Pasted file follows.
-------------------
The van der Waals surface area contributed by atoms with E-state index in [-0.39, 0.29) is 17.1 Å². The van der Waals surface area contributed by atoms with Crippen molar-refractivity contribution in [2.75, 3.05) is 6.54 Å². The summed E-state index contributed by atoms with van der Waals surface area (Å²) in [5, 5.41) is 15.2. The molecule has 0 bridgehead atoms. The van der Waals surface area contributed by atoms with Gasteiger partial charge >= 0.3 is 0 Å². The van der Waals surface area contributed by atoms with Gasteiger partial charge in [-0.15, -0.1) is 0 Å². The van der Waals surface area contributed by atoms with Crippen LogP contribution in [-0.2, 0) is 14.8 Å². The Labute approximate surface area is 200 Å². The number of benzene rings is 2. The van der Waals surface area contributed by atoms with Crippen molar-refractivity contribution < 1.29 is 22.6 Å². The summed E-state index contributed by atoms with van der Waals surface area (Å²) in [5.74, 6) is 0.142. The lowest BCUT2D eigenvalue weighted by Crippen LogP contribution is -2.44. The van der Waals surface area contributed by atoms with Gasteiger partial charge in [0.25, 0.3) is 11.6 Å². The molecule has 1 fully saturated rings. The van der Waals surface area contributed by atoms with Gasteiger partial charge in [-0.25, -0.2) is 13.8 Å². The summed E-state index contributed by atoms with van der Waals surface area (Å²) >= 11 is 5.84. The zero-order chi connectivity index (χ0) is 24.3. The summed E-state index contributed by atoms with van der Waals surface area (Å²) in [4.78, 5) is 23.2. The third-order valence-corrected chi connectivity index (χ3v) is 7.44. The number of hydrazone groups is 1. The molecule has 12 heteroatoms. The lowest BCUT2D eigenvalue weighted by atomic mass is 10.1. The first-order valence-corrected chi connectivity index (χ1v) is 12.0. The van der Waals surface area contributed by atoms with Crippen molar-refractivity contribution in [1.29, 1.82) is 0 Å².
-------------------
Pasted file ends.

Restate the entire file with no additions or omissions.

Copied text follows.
The van der Waals surface area contributed by atoms with E-state index in [-0.39, 0.29) is 17.1 Å². The van der Waals surface area contributed by atoms with Crippen molar-refractivity contribution in [2.75, 3.05) is 6.54 Å². The summed E-state index contributed by atoms with van der Waals surface area (Å²) in [5, 5.41) is 15.2. The molecule has 0 bridgehead atoms. The van der Waals surface area contributed by atoms with Gasteiger partial charge >= 0.3 is 0 Å². The van der Waals surface area contributed by atoms with Gasteiger partial charge in [-0.15, -0.1) is 0 Å². The van der Waals surface area contributed by atoms with Crippen LogP contribution in [-0.2, 0) is 14.8 Å². The Labute approximate surface area is 200 Å². The number of benzene rings is 2. The van der Waals surface area contributed by atoms with Crippen molar-refractivity contribution < 1.29 is 22.6 Å². The summed E-state index contributed by atoms with van der Waals surface area (Å²) in [5.74, 6) is 0.142. The lowest BCUT2D eigenvalue weighted by Crippen LogP contribution is -2.44. The van der Waals surface area contributed by atoms with Gasteiger partial charge in [0.25, 0.3) is 11.6 Å². The molecule has 1 fully saturated rings. The van der Waals surface area contributed by atoms with Gasteiger partial charge in [-0.25, -0.2) is 13.8 Å². The summed E-state index contributed by atoms with van der Waals surface area (Å²) >= 11 is 5.84. The zero-order chi connectivity index (χ0) is 24.3. The summed E-state index contributed by atoms with van der Waals surface area (Å²) in [4.78, 5) is 23.2. The third-order valence-corrected chi connectivity index (χ3v) is 7.44. The number of hydrazone groups is 1. The molecule has 12 heteroatoms. The lowest BCUT2D eigenvalue weighted by atomic mass is 10.1. The first-order valence-corrected chi connectivity index (χ1v) is 12.0. The van der Waals surface area contributed by atoms with Crippen molar-refractivity contribution in [1.29, 1.82) is 0 Å².